The White House isn't yet threatening to veto a Republican bill to authorize construction of the Keystone XL oil pipeline.
Incoming Senate Majority Leader Mitch McConnellAddison (Mitch) Mitchell McConnellOn The Money — Democrats rush to finish off infrastructure Biden employs flurry of meetings to unite warring factions GOP senators say Biden COVID-19 strategy has 'exacerbated vaccine hesitancy' MORE (R-Ky.) has said the legislation is his first priority upon taking power later this week, and the Senate Energy and Natural Resources Committee has scheduled a hearing on the bill for Wednesday.
But the administration is playing coy on whether the president plans to veto the package or urge Democrats to vote against the legislation.
"We'll see what the legislation actually includes before we start urging people to vote one way or the other," White House press secretary Josh Earnest said Monday, adding that he wanted to "reserve judgment" until the administration could "actually see what language is included in that specific piece of legislation."
Earnest did outline a number of concerns that the White House had with the legislation, including "the contribution it could make to carbon pollution" and the breaking of normal procedure, where the project is evaluated by the State Department.
The White House said it was also important to wait for a Nebraska court to settle a legal challenge to the pipeline's proposed route.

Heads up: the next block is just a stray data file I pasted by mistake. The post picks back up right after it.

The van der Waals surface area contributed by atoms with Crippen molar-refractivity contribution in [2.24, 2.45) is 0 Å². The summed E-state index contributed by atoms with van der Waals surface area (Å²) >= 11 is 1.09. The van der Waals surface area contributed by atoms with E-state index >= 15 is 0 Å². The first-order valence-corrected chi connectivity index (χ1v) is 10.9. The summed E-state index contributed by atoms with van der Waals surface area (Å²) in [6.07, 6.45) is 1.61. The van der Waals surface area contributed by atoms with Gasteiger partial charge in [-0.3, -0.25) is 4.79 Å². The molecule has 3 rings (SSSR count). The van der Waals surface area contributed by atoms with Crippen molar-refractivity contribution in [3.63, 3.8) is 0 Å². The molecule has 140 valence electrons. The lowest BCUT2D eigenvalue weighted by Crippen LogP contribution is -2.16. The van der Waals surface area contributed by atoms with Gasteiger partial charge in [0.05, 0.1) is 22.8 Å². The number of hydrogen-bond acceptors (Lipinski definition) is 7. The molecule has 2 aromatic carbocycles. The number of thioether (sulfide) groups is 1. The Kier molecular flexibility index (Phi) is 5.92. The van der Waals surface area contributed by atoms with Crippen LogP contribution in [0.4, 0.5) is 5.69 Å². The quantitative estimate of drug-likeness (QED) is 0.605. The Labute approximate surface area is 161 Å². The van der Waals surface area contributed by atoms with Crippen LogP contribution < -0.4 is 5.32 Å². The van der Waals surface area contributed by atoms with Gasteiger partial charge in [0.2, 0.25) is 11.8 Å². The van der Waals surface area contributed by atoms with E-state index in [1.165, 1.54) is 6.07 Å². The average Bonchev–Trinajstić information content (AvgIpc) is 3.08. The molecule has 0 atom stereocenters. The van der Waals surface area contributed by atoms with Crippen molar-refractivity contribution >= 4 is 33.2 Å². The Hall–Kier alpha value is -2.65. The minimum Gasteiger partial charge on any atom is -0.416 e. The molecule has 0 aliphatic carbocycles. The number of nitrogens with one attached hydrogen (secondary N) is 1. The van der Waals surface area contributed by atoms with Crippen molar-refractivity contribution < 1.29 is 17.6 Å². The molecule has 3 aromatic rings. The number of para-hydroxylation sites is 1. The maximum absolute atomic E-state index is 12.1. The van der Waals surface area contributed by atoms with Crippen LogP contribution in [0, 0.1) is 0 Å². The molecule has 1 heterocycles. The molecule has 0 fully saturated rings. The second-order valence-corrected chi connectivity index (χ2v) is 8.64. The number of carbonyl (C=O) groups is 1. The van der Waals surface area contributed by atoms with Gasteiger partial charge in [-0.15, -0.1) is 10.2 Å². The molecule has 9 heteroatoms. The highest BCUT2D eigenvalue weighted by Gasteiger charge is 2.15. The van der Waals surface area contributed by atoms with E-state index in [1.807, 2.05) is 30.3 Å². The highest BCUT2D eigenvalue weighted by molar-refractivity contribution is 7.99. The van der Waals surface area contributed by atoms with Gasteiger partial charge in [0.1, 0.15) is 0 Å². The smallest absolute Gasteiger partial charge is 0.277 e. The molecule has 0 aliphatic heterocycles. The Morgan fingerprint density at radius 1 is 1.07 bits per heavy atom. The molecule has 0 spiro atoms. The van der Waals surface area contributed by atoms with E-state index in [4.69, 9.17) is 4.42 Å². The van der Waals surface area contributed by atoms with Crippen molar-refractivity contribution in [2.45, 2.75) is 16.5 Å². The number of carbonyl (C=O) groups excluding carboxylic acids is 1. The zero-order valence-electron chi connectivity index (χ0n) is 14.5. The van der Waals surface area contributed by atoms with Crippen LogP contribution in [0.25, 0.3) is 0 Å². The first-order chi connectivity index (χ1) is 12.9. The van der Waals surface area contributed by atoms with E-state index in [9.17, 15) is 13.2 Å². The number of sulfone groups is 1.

"We don't want to put the cart before the horse here, and that is why, in the past, we've taken a rather dim view of legislative attempts to circumvent this well-established process," Earnest said.
During an end-of-year press conference last month, President Obama declined to say whether he would veto the bill but still outlined some of his concerns.
"I think that there’s been this tendency to really hype this thing as some magic formula to what ails the U.S. economy, and it’s hard to see on paper where exactly they’re getting that information from," the president said then.
Sen. Charles SchumerChuck SchumerBiden touts 'progress' during 'candid' meetings on .5T plan Progressives push for fossil subsidy repeal in spending bill Louisiana delegation split over debt hike bill with disaster aid MORE (D-N.Y.) said Sunday that if the president does veto the legislation, Democrats would have the votes to uphold it.
“I don’t think — these amendments will make it better but certainly not good enough at this point in time — and I think there will be enough Democratic votes to sustain the president’s veto,” Schumer told CBS News.